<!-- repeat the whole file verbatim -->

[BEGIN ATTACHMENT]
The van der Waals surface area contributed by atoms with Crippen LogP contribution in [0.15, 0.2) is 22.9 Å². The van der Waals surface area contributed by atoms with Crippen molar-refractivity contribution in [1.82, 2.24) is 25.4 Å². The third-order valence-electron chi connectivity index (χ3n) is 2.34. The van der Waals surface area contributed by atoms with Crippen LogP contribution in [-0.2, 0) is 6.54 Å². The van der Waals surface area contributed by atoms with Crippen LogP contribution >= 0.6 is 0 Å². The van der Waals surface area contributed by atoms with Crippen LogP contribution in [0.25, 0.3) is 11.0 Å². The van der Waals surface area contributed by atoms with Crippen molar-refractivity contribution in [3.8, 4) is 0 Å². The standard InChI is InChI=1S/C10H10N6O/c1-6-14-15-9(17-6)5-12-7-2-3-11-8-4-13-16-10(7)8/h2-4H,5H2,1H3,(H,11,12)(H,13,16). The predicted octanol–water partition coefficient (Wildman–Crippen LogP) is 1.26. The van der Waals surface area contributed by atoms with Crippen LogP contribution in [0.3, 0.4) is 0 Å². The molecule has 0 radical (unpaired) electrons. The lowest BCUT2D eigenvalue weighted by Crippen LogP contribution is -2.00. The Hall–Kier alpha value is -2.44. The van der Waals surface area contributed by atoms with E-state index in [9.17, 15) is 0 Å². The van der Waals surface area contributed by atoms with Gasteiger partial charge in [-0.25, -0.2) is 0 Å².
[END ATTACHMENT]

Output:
The van der Waals surface area contributed by atoms with Crippen LogP contribution in [0.15, 0.2) is 22.9 Å². The van der Waals surface area contributed by atoms with Crippen molar-refractivity contribution in [1.82, 2.24) is 25.4 Å². The third-order valence-electron chi connectivity index (χ3n) is 2.34. The van der Waals surface area contributed by atoms with Crippen LogP contribution in [-0.2, 0) is 6.54 Å². The van der Waals surface area contributed by atoms with Crippen LogP contribution >= 0.6 is 0 Å². The van der Waals surface area contributed by atoms with Crippen LogP contribution in [0.25, 0.3) is 11.0 Å². The van der Waals surface area contributed by atoms with Crippen molar-refractivity contribution in [3.8, 4) is 0 Å². The standard InChI is InChI=1S/C10H10N6O/c1-6-14-15-9(17-6)5-12-7-2-3-11-8-4-13-16-10(7)8/h2-4H,5H2,1H3,(H,11,12)(H,13,16). The predicted octanol–water partition coefficient (Wildman–Crippen LogP) is 1.26. The van der Waals surface area contributed by atoms with Crippen LogP contribution in [0.3, 0.4) is 0 Å². The molecule has 0 radical (unpaired) electrons. The lowest BCUT2D eigenvalue weighted by Crippen LogP contribution is -2.00. The Hall–Kier alpha value is -2.44. The van der Waals surface area contributed by atoms with E-state index in [9.17, 15) is 0 Å². The van der Waals surface area contributed by atoms with Gasteiger partial charge in [-0.25, -0.2) is 0 Å².